Newtown, Noah Pozner, and a World Reborn

Tikku olam

Tikkun olam

Some of my Facebook friends have been posting beautiful, excruciating articles about the loss of Noah Pozner, the youngest victim of Newtown. He was a twin. He was a darling child. And his family has been thoughtful, yet unflinching, in their mourning of him.

You can read the articles here and here—please be warned that they are wrenching. You may forget to breathe.

But as I read them I kept thinking about an interview I heard years ago on Speaking of Faith (before it became On Being) with Laurie Zoloth, a Jewish ethicist who studies the issues around human cloning. As you might imagine, she writes with a great deal of concern over the prospect of cloning a human being, and the tangled web of issues such a possibility would raise for society.

During the interview, Zoloth shared her experience of being part of a volunteer Jewish burial society. Jewish custom requires bodies to be buried before sundown if at all possible. Several years prior, on the day of Passover, she was called to take part in the burial preparation for a four-year-old girl. The girl had been running across the street to her father’s waiting arms when she was hit by a car. Zoloth arrived at the funeral home with the other women to prepare the body, which was horribly, heartbreakingly broken. The preparations for burial included washing the body with water, and dozens of other careful, ritualistic details. “This little girl was the tiniest person we had prepared,” Zoloth says. “I and all the other women there were frantic with grief.”

And then, this Jewish ethicist who has spoken out against human cloning went on to say, “I knew at that point that I would have cloned her. If I could have. If I’d had the technology… I didn’t care if it was risky, I wanted that baby girl back.”

And yet the mother of this little girl, a woman of deep Jewish faith, said, “If you want to bring my daughter back, I need you to go to work in the world, to do acts of loving kindness and mercy, of justice and love. That will bring her back.” This is the Hebrew concept of tikkun olam, or “healing of the world.” In Jewish theology, it is this healing, this repair of the world, that will bring the Messiah. This is what will bring the lost ones back. The mother believed that completely.

Only through a radically altered world, a world of justice, peace and mercy, would her daughter be restored.

And Zoloth realized, “It is not the body that this little girl needs, it is a world reborn that this little girl needs.”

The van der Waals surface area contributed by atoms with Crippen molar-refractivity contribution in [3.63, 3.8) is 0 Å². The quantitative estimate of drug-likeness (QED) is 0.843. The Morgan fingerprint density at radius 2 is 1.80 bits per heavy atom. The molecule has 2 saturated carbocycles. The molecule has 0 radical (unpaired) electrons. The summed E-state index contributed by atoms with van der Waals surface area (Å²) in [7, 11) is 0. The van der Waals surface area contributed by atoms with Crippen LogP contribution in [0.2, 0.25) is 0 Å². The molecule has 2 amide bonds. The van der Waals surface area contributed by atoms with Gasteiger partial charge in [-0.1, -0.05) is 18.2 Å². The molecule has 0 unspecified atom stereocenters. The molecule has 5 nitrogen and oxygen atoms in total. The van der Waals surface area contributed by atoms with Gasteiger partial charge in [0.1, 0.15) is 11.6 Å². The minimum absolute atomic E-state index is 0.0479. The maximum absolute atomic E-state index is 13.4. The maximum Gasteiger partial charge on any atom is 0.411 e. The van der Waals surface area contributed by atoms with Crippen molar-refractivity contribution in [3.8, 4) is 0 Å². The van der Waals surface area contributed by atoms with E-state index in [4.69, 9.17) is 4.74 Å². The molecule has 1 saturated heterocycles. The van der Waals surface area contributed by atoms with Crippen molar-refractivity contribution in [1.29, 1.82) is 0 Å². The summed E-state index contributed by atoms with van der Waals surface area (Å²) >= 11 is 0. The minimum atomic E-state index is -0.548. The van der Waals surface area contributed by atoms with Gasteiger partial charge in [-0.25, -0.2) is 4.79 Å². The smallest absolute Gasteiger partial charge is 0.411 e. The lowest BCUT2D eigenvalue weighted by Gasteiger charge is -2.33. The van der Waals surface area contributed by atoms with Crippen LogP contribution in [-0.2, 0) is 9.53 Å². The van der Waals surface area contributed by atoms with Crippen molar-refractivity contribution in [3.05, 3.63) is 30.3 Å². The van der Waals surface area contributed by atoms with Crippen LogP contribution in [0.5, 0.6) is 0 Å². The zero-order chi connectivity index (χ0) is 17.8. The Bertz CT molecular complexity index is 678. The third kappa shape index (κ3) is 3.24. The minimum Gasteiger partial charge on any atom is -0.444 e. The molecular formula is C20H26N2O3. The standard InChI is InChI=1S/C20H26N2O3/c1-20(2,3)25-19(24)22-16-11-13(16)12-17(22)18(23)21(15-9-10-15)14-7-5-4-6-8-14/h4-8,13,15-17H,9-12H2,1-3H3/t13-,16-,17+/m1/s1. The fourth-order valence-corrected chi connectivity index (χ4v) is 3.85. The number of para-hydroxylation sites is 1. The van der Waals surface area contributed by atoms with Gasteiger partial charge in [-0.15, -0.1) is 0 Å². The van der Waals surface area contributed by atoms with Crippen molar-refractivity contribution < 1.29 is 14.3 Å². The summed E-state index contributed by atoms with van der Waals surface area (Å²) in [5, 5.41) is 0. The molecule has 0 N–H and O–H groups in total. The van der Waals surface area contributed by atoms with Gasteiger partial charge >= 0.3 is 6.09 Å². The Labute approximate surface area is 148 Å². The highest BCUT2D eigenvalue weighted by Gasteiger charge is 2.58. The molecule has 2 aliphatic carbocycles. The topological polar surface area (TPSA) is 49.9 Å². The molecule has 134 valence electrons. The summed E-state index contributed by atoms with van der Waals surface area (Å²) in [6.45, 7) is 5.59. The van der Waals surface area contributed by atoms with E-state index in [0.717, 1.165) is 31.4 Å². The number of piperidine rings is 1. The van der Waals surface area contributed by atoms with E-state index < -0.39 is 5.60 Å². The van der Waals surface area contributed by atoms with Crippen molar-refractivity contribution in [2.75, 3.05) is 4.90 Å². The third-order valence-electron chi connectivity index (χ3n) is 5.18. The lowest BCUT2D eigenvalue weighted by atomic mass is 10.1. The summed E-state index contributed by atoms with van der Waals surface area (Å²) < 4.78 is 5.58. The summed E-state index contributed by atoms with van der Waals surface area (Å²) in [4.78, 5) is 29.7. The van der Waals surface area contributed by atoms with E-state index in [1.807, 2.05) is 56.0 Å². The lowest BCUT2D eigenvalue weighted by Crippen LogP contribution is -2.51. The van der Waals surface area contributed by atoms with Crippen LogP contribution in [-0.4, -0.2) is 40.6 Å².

It is a world reborn that Noah Pozner needs.

9 thoughts on “Newtown, Noah Pozner, and a World Reborn

  1. marciglass says:

    Beautiful. Thank you.

  2. Kelley says:

    Thank you, MaryAnn. It is still “too much”. I was not ready to go there this morning but maybe like Noah’s mom knowing that she “had” to see his body because it was her duty as his mother to do so…maybe we/you/I need to keep coming back to the pain because we have to change the world a step at a time.

  3. Sometimes I hold my breath when I read your words, too.

  4. Bob Braxton says:

    “Dignity of Difference” points out that even “identical” twins (same DNA) are different and so would be a clone. Healing the world is the key – the “salve” in “Salvation.”

  5. You speak so much truth here about resurrection – bodily and otherwise – without ever using the word. Beautiful.

  6. MaryAnn says:

    Thank you, all, for visiting and reading.

    I have been (perhaps unhelpfully) dissociating from a lot of the stuff about Newtown because it’s just too incomprehensible. I’m grateful to my friends for posting those articles that help puncture the numbness.

  7. Not sure why but I’ve really been fighting with the idea of new life as reconciliation for death and your sharing this really moves this conversation (that I’m having with…myself??) along a little. Thank you for writing.

  8. afeickstaedt says:


    This is a very helpful piece of writing. The comment of the little Jewish girl’s mother on what will bring her back–the idea of tikkun olam–is going to shape my approach to my Easter sermon this year. Thanks for this–and for all the other ways your writing blesses me and others.

  9. I was just participating in an online discussion about the power of mindset when someone asked “What is truth when your 8 year old is taken from you by a brain tumor?” I gave him the link to this post.

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